Netduino does not work when powered by Mac Mini USB
Posted 08 August 2012 - 09:34 PM
Posted 08 August 2012 - 10:04 PM
Posted 09 August 2012 - 12:34 AM
I have been developing my Netduino application on a Windows desktop machine - but my deployment scenario is going to involve powering the board from a Mac Mini USB port (currently a Mac Mini 2012 model).
What I have discovered, is that if I plug my netduino into a Mac Mini USB port, the on-board LED lights up, but stays on - and my program never loads.
If, I plug it into my PC, or a wall-wart USB power supply, the on-board LED lights up for a few seconds, then goes out as my program loads into memory, and everything works.
Why does my Netduino not run correctly when powered by Mac Mini??
I noticed a similar issue. All I had to do was tap the reset button and it'd come up just fine. I noticed as soon as my VM running on the Mac Mini was set up to automatically attach the Netduino to the Windows instance, this stopped happening. Before that it was reliable to just reset the board and it'd come straight up.
Posted 10 August 2012 - 02:01 AM
Posted 11 August 2012 - 06:00 AM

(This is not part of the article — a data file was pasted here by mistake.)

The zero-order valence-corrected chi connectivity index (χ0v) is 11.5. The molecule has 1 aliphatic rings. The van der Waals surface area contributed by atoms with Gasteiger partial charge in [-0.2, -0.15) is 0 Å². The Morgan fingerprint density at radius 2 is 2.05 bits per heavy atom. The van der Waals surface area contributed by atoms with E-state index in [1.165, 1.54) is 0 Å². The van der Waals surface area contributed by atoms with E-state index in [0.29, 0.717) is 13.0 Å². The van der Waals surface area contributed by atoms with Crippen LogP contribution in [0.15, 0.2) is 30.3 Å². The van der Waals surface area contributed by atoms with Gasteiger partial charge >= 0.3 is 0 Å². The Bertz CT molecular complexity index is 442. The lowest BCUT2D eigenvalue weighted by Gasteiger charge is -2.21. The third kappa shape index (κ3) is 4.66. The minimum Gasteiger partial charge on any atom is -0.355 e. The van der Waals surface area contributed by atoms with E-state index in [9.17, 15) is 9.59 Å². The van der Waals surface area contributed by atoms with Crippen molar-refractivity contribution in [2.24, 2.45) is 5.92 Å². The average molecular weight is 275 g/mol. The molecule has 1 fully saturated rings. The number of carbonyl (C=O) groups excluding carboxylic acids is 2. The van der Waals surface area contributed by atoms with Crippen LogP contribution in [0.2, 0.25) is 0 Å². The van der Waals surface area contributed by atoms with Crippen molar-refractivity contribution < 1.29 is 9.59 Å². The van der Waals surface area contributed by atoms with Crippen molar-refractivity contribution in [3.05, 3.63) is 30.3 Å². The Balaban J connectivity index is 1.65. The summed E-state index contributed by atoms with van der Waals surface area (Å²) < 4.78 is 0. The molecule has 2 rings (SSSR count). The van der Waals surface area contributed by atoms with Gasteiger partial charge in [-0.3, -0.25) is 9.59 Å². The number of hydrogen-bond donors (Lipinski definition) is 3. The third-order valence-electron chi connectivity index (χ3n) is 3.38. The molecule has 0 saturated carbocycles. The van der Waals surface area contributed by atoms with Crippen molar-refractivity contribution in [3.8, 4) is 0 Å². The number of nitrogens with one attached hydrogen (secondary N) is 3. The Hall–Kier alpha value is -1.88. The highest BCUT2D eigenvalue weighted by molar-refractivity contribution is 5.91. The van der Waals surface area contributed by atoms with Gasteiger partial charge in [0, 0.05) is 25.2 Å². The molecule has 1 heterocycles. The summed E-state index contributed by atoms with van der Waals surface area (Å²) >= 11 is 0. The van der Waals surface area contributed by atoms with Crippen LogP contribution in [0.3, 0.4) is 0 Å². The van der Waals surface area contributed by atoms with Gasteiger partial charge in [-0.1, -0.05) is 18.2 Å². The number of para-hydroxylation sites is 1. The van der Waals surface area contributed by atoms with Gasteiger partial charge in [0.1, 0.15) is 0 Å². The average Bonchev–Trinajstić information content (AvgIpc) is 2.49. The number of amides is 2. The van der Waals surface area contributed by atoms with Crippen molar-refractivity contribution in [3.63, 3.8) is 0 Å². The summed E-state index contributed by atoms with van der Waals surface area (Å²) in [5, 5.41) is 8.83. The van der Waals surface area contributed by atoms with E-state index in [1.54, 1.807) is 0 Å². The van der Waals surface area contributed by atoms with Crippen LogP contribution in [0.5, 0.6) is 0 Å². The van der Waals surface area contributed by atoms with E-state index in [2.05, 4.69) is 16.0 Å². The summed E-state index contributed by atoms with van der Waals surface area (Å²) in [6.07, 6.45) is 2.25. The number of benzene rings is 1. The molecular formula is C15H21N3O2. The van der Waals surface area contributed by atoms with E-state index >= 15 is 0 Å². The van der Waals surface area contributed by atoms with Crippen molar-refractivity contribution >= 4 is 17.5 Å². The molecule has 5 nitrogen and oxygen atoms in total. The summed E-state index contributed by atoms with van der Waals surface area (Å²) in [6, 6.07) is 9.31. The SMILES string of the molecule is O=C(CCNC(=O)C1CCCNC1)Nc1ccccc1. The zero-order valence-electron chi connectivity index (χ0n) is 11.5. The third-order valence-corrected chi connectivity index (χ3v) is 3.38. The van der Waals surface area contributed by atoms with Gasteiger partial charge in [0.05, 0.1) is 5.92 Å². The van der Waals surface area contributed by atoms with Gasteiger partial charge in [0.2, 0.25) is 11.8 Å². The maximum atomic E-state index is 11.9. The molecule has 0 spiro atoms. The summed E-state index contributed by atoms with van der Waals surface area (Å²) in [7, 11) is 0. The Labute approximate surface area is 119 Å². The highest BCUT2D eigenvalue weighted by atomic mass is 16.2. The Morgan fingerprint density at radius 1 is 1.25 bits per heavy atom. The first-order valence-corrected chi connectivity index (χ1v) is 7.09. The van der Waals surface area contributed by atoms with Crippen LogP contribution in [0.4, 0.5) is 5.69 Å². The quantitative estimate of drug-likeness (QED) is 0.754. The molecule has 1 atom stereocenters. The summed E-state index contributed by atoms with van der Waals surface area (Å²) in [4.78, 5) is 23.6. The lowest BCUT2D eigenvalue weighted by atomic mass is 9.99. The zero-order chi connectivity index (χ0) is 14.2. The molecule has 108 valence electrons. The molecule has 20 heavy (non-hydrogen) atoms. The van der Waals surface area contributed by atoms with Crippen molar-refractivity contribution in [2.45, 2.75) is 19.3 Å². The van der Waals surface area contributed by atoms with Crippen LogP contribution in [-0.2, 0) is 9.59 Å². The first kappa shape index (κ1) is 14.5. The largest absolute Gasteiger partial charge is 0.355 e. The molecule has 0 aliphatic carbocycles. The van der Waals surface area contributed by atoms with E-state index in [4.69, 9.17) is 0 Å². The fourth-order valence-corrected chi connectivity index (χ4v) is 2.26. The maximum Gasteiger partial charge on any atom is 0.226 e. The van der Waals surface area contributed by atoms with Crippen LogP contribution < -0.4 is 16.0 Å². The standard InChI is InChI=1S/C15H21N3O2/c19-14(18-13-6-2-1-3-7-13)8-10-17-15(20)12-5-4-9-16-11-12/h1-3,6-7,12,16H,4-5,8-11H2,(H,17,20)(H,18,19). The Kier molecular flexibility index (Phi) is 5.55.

Posted 11 August 2012 - 09:30 AM
The Mac issue exists for boards/circuits which draw more than 100mA of power during enumeration. With Netduino Go we added extra circuitry to allow us to address this by shutting off power to all modules during boot. We also added circuitry to the Shield Base which lets us power off shields (via the 3V3/5V headers) at boot. If there's enough demand, we could add those same circuits to a Rev C of the Netduino Plus board.
What does this mean Chris? That the Mac doesn't support the initial current draw of the unit? Its a bit of a hiccup for creating the final product - however it might not be a problem this time, because I am considering implementing the final product using a Cerb40... so probably a whole different set of problems.
Regarding the other NETMF board you mentioned... You'll want to measure the power consumption, as the MCU alone may consume more than 100mA during boot. Your timeline may be good for using it, as I understand that they're revising the board (correcting capacitor values) to enable its advertised features. For commercial applications, you may want to pick a board without the potential royalty requirements.
Netduino Mini might be a good pick depending on your application, and Device Solutions makes some nice NETMF modules too. Lots of options to pick from for commercial use, if you want to go small.
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